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Old 10-03-2017, 04:30 AM   #16
brianL
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Quote:
Originally Posted by nec207 View Post
Also not sure if you can install Linux on Thinkpads.
You certainly can. There's a website with lots of information about it, too.
http://www.thinkwiki.org/wiki/ThinkWiki
 
Old 10-03-2017, 07:51 AM   #17
dave@burn-it.co.uk
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As said, weight is the limiting factor. Extra capacity adds extra weight.
 
Old 10-03-2017, 08:19 AM   #18
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Quote:
Originally Posted by nec207 View Post
Apple solution to it put battery in side the case. Not like most laptops for Windows that have big bulky battery dock.


Well battery dock may be easy to swap out old battery that does not hold charge or battery not holding all it charge it big bully. Apple idea thin and lightwaight you have to open up the laptop case to get at it.
If I look at Apple users, in general they are happy with their battery life.

jlinkels
 
Old 10-03-2017, 08:26 AM   #19
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Quote:
Originally Posted by nec207 View Post
Also not sure if you can install Linux on Thinkpads.
Thinkpads were among the easiest computers to install Linux on. I think Thinkpad does not exist anymore and has become Lenovo. I had a T61 which was the best laptop I ever had. I suddenly died after 8 years of daily service.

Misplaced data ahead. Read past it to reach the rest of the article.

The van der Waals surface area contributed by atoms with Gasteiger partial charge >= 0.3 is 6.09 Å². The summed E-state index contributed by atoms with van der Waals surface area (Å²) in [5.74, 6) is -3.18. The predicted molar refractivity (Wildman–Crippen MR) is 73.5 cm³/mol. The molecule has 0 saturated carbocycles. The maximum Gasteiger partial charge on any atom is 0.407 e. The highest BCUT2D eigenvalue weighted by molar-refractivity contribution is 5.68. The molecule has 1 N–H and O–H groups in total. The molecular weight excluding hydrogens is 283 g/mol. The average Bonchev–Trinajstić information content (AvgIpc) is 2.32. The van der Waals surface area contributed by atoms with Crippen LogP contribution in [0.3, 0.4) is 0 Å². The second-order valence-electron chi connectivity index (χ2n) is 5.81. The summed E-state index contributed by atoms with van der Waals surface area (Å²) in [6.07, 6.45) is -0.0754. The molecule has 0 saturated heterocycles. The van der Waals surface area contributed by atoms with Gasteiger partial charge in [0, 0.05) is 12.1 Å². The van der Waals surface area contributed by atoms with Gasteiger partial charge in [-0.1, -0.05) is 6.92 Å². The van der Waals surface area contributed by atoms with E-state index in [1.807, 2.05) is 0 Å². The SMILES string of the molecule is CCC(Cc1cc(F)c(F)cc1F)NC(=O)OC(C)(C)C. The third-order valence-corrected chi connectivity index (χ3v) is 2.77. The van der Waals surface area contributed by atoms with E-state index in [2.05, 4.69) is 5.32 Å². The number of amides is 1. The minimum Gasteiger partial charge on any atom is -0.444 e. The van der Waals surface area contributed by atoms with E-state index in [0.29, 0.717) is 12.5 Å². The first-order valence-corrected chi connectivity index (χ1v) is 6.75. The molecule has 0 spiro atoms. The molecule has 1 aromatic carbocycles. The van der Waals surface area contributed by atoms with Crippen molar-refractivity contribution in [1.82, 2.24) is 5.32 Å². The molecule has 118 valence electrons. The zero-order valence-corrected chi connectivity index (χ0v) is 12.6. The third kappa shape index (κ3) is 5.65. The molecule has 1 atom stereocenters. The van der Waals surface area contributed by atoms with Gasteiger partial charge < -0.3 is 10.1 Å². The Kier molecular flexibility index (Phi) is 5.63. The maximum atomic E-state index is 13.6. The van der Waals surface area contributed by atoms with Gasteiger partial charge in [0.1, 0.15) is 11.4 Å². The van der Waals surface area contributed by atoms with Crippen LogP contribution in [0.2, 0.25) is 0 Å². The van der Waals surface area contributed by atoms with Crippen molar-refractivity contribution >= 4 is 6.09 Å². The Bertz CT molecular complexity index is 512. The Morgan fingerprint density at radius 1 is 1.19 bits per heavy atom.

Quote:
Originally Posted by nec207 View Post
I know some Dell computers you can install Linux.
I don't know if this is some Dell computers or most Dell computers. I have not checked them all. But the one I purchased, an Inspirion 5759 is also installed from factory with Ubuntu. I installed Debian Stretch on it without a hitch and everything just works. Including EFI boot.

I have not been able to really check battery life on the Dell. The Dell is less powerful than my Asus N73S and also is much lighter and has a battery 3 times as small. As far as I can see, the battery life is at least equal to the Asus.

jlinkels
 
Old 10-03-2017, 09:21 AM   #20
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My Dell laptop came with Linux factory pre-installed and gets 8-10 hours battery life. You just have to shop around.
 
Old 10-05-2017, 06:22 PM   #21
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nVidia's PowerMizer seem to really be working for me under Linux on my Skylake HP lappy. I can play a 3D Steam game for almost three hours unplugged. For normal web surfing it gets about the same 6+ hours as my buggy Bay Trail laptop with Atom CPU. Not bad for a 3GHz processor, though it's really a dual core with hyper-threading, not a quad core i7.

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Old 10-05-2017, 08:20 PM   #22
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the simple answer is people just don't demand longer battery life from laptops
when I use my batteries on a laptop it's to run suspend mode nothing more
when running in a car I use an inverter
 
Old 10-05-2017, 08:21 PM   #23
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A very long time ago I heard a claim by GM that they made cars to fit drivers to the 95th percentile. Meaning that by some whacky measurement they figured that most folks could fit in and operate the cars they make.

Laptops are kind of the same. Makers figure that their batteries will last most folks the normal use needed until they can plug in. You could of course combine a Chevy Bolt with a laptop and run it for 240 miles more or less.
 
Old 10-05-2017, 11:26 PM   #24
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I use one of those car jump-start batteries!!! Huge but works. (There's more expensive small lithium ones)
12volt netbook direct; 19v via AC inverter. Or run off car cig lighter socket Good for power outages
 
Old Yesterday, 11:00 AM   #25
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Quote:
Originally Posted by snowpine View Post
My Dell laptop came with Linux factory pre-installed and gets 8-10 hours battery life. You just have to shop around.
I don't think that fair.